They also had their Santa Store set up, so you could purchase older SH gear (the different shirts over the years), or get a fun sweatshirt, t-shirt, etc. They had a lot of cute items. Pickup was held from 12–7 at the hotel, but they also had race day pickup (without that extra $30 fee other races charge), which I always appreciate. It was nice to know that if we got stuck in traffic and missed pickup, we could get our stuff on race morning.

After pickup, we headed next door to TGIFriday's for dinner. It was a bit of a wait to get a table, so we sat at the bar instead. I ordered a yummy pasta/chicken dinner. After dinner, it was time to get our gear ready for race morning. The temps were unseasonably warm, but I didn't know what the morning would really hold. I brought pretty much every option possible just in case - shorts, capris, pants, base layer long sleeve, t-shirt, tank, winter hat, gloves, tech hat, Buff, arm sleeves. Did I miss anything? I don't think so.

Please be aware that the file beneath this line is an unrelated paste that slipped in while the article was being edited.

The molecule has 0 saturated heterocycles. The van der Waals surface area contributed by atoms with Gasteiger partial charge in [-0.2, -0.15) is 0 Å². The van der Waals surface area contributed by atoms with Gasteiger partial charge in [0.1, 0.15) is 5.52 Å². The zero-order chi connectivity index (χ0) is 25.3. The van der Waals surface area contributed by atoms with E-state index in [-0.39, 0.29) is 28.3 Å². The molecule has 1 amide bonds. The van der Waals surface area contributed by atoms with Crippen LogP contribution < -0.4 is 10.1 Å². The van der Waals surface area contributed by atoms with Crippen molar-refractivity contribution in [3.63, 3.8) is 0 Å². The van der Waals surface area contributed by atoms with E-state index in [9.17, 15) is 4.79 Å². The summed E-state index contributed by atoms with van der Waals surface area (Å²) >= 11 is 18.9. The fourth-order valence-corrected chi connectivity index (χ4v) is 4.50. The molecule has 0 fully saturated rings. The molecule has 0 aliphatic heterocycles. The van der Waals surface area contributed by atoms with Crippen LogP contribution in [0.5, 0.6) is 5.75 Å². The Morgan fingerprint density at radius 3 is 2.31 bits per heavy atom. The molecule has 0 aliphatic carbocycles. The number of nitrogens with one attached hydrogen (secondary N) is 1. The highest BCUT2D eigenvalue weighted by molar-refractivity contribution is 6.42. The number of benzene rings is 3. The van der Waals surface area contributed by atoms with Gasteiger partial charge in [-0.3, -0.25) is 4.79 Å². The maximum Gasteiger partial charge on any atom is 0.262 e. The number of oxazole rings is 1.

Deciding on running clothes options, view from our hotel room,
dinner, flat Heather.

I took a shower and then tried to get to bed early, but I was basically up most of the night unable to sleep. That's par for the course when I'm not in my own bed. 

I got out of bed around 7:30 to start getting ready. I decided on my BibRave shirt, a pair of Oiselle shorts, and a Sparkle Athletic skirt. I left the arm sleeves at the hotel, figuring I'd take them off pretty quickly anyway. I also brought my Santa beard and hat. I filled up my water bottle and dropped a tablet of Cherry Limeade Energy Nuun, and put on my Orange Mud Hydra Quiver Vest Pack. This would be my first long run/race with the pack, so I was excited to see how it held up. (Post-race thoughts: Loved it. Plenty of pockets for all my stuff, and easy to grab the bottle. No chaffing or bounce issues.)